Very similar to chinchillas, degus make fantastic pets. These larger rodents hail from South America and, in captivity, can live up to eight years if they are cared for correctly. Degus are charming pets and love being handled by their owners and, whilst they are relatively easy to look after, attention still needs to be paid on their housing, diet and health to ensure they are properly looked after.
How Big Should a Degu Cage Be?
Wire cages are the best option for degus. Each individual degu requires a space that is a minimum of 90cm high, 60cm wide and 45cm deep. This should be kept in mind if you are housing degus together as they will obviously need more space the more there are.
Most wire cages have metal bottoms. This should be removed and replaced with plastic so that your degu does not get bumblefoot – an inflammatory bacterial infection of the feet.
You should make sure your degu’s cage is in a quiet part of your home, away from draughts and heat sources.
What Do Degus Eat?
The perfect degu diet is comprised of three sources; hay-based pellets, hay, and hard veggies. Carrots, cucumbers and green beans are particular favourites. Degus can fall foul of health problems (such as diabetes) if they are fed food which is too high in fats, carbohydrates or sugar so it is best to ensure they have a balanced diet. Access to fresh water is essential and most owners use water bottles as they are easier to keep clean and topped up.
How Much Exercise Do Degus Need?
Degus are active and inquisitive animals that need stimulation to prevent boredom and live a healthy lifestyle. Staying fit and alert avoids issues in later life, such as behavioural problems. Make sure your degu has ropes, ladders, tree branches and tubes in their cage to keep them occupied.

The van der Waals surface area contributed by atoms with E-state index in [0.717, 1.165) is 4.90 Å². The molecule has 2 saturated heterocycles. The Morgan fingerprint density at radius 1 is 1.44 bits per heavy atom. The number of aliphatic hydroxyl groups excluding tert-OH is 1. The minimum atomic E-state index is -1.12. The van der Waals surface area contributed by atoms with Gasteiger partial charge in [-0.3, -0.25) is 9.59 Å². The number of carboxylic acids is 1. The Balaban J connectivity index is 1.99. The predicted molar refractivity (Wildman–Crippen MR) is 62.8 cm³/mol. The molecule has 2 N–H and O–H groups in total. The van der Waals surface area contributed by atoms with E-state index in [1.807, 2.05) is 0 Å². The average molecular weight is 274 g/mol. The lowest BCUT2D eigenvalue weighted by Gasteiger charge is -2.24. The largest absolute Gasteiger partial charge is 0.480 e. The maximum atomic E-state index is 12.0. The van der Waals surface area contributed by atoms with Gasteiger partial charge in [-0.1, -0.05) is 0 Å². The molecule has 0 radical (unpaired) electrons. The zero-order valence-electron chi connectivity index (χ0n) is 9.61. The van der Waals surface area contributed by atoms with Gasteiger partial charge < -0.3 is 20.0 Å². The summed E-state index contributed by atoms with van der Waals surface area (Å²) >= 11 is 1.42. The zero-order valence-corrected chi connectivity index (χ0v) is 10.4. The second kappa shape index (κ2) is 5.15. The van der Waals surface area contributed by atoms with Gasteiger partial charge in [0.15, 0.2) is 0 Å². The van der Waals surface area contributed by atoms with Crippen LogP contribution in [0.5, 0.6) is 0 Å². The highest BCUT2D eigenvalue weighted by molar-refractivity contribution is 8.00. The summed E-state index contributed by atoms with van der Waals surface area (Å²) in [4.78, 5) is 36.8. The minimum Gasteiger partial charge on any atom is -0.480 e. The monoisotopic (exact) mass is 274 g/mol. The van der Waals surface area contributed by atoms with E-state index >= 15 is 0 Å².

Why Does My Degu Have Orange Teeth?
Don’t panic if your degu has bright orange teeth – this is completely normal! Whilst we may be very worried if we woke up with a luminous smile, for degus, light yellow or white teeth are an indication of a health issue.
Degu’s teeth continually grow and they must have hard objects, such a wooden blocks, to gnaw on to keep them at a suitable length. If your degu isn’t eating or is producing excessive saliva, this could be a sign that their teeth have grown too long and you will need to visit your vet.
Do Degus Like Being Handled?
Degus do like interaction with humans and time spent together is useful for bonding. Some degus can cuddle into their owners and sit comfortably for ages, whilst others take the opportunity to have a snooze.
The first few times you handle a new degu, they make be skittish as it is a new experience for them. Approach quietly and calmly, cupping a hand under their body for support. They will soon learn that being outside of the cage is a positive and loving experience.
Whatever you do, never pull or pick up your degu by its tail. As a natural defence mechanism, degus can lose their tails. Should this happen, take your pet degu to your vet.
Can Degus Live in Groups?
It is advised to have more than one pet degu as they are playful and sociable animals. If you just have the one, make sure they are handled often and you talk to them throughout the day so that they are stimulated.
If is best to keep groups of males together and groups of females together to avoid unwanted degu babies. However, please be aware that, like humans, not all degus will see eye to eye.